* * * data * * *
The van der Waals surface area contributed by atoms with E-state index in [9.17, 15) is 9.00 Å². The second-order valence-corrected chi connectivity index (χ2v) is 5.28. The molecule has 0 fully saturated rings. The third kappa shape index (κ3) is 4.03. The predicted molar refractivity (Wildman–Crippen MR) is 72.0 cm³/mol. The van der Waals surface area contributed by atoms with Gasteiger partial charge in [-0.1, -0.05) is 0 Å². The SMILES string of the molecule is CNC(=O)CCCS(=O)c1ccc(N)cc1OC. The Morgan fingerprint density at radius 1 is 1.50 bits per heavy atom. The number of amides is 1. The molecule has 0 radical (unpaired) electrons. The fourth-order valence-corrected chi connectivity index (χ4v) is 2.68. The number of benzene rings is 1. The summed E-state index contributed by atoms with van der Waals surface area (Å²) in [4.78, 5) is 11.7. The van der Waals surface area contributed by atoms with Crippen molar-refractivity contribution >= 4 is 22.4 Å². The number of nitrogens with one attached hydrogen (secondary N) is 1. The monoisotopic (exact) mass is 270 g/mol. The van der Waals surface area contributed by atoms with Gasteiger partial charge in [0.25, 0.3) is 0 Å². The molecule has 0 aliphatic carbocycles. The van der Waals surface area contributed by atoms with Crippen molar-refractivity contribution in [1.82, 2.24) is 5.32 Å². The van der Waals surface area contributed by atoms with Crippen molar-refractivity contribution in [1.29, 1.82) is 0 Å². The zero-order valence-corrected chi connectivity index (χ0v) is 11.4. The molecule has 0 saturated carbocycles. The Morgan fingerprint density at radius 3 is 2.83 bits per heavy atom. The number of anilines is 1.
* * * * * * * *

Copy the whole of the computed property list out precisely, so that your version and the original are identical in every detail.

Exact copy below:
The van der Waals surface area contributed by atoms with E-state index in [9.17, 15) is 9.00 Å². The second-order valence-corrected chi connectivity index (χ2v) is 5.28. The molecule has 0 fully saturated rings. The third kappa shape index (κ3) is 4.03. The predicted molar refractivity (Wildman–Crippen MR) is 72.0 cm³/mol. The van der Waals surface area contributed by atoms with Gasteiger partial charge in [-0.1, -0.05) is 0 Å². The SMILES string of the molecule is CNC(=O)CCCS(=O)c1ccc(N)cc1OC. The Morgan fingerprint density at radius 1 is 1.50 bits per heavy atom. The number of amides is 1. The molecule has 0 radical (unpaired) electrons. The fourth-order valence-corrected chi connectivity index (χ4v) is 2.68. The number of benzene rings is 1. The summed E-state index contributed by atoms with van der Waals surface area (Å²) in [4.78, 5) is 11.7. The van der Waals surface area contributed by atoms with Crippen molar-refractivity contribution >= 4 is 22.4 Å². The number of nitrogens with one attached hydrogen (secondary N) is 1. The monoisotopic (exact) mass is 270 g/mol. The van der Waals surface area contributed by atoms with Gasteiger partial charge in [0.25, 0.3) is 0 Å². The molecule has 0 aliphatic carbocycles. The van der Waals surface area contributed by atoms with Crippen molar-refractivity contribution in [1.82, 2.24) is 5.32 Å². The van der Waals surface area contributed by atoms with Crippen molar-refractivity contribution in [1.29, 1.82) is 0 Å². The zero-order valence-corrected chi connectivity index (χ0v) is 11.4. The molecule has 0 saturated carbocycles. The Morgan fingerprint density at radius 3 is 2.83 bits per heavy atom. The number of anilines is 1.